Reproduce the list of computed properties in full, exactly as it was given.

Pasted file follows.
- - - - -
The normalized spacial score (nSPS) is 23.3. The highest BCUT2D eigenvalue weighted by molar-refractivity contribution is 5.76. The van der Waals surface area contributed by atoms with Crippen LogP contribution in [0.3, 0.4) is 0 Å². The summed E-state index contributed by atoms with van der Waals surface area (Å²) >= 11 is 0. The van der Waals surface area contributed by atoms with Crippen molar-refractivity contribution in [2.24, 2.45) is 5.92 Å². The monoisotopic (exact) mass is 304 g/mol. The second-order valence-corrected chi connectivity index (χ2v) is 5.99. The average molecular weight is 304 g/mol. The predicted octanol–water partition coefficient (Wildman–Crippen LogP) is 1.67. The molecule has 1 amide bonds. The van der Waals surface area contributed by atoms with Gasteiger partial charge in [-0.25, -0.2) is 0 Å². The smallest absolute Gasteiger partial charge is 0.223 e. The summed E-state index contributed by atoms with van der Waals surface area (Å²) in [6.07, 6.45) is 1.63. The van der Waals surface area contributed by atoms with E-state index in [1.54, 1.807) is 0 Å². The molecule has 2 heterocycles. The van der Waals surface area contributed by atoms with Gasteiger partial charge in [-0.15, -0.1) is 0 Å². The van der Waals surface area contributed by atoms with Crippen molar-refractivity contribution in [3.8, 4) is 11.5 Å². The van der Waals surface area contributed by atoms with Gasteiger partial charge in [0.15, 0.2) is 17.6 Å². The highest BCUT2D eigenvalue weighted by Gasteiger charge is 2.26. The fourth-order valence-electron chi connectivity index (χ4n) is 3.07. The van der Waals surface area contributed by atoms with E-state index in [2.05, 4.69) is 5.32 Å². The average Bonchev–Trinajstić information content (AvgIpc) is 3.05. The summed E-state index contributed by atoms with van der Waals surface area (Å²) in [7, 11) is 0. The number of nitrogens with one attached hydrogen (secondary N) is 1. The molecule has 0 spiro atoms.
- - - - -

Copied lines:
The normalized spacial score (nSPS) is 23.3. The highest BCUT2D eigenvalue weighted by molar-refractivity contribution is 5.76. The van der Waals surface area contributed by atoms with Crippen LogP contribution in [0.3, 0.4) is 0 Å². The summed E-state index contributed by atoms with van der Waals surface area (Å²) >= 11 is 0. The van der Waals surface area contributed by atoms with Crippen molar-refractivity contribution in [2.24, 2.45) is 5.92 Å². The monoisotopic (exact) mass is 304 g/mol. The second-order valence-corrected chi connectivity index (χ2v) is 5.99. The average molecular weight is 304 g/mol. The predicted octanol–water partition coefficient (Wildman–Crippen LogP) is 1.67. The molecule has 1 amide bonds. The van der Waals surface area contributed by atoms with Gasteiger partial charge in [-0.25, -0.2) is 0 Å². The smallest absolute Gasteiger partial charge is 0.223 e. The summed E-state index contributed by atoms with van der Waals surface area (Å²) in [6.07, 6.45) is 1.63. The van der Waals surface area contributed by atoms with E-state index in [1.54, 1.807) is 0 Å². The molecule has 2 heterocycles. The van der Waals surface area contributed by atoms with Gasteiger partial charge in [-0.15, -0.1) is 0 Å². The van der Waals surface area contributed by atoms with Crippen molar-refractivity contribution in [3.8, 4) is 11.5 Å². The van der Waals surface area contributed by atoms with Gasteiger partial charge in [0.15, 0.2) is 17.6 Å². The highest BCUT2D eigenvalue weighted by Gasteiger charge is 2.26. The fourth-order valence-electron chi connectivity index (χ4n) is 3.07. The van der Waals surface area contributed by atoms with E-state index in [2.05, 4.69) is 5.32 Å². The average Bonchev–Trinajstić information content (AvgIpc) is 3.05. The summed E-state index contributed by atoms with van der Waals surface area (Å²) in [7, 11) is 0. The number of nitrogens with one attached hydrogen (secondary N) is 1. The molecule has 0 spiro atoms.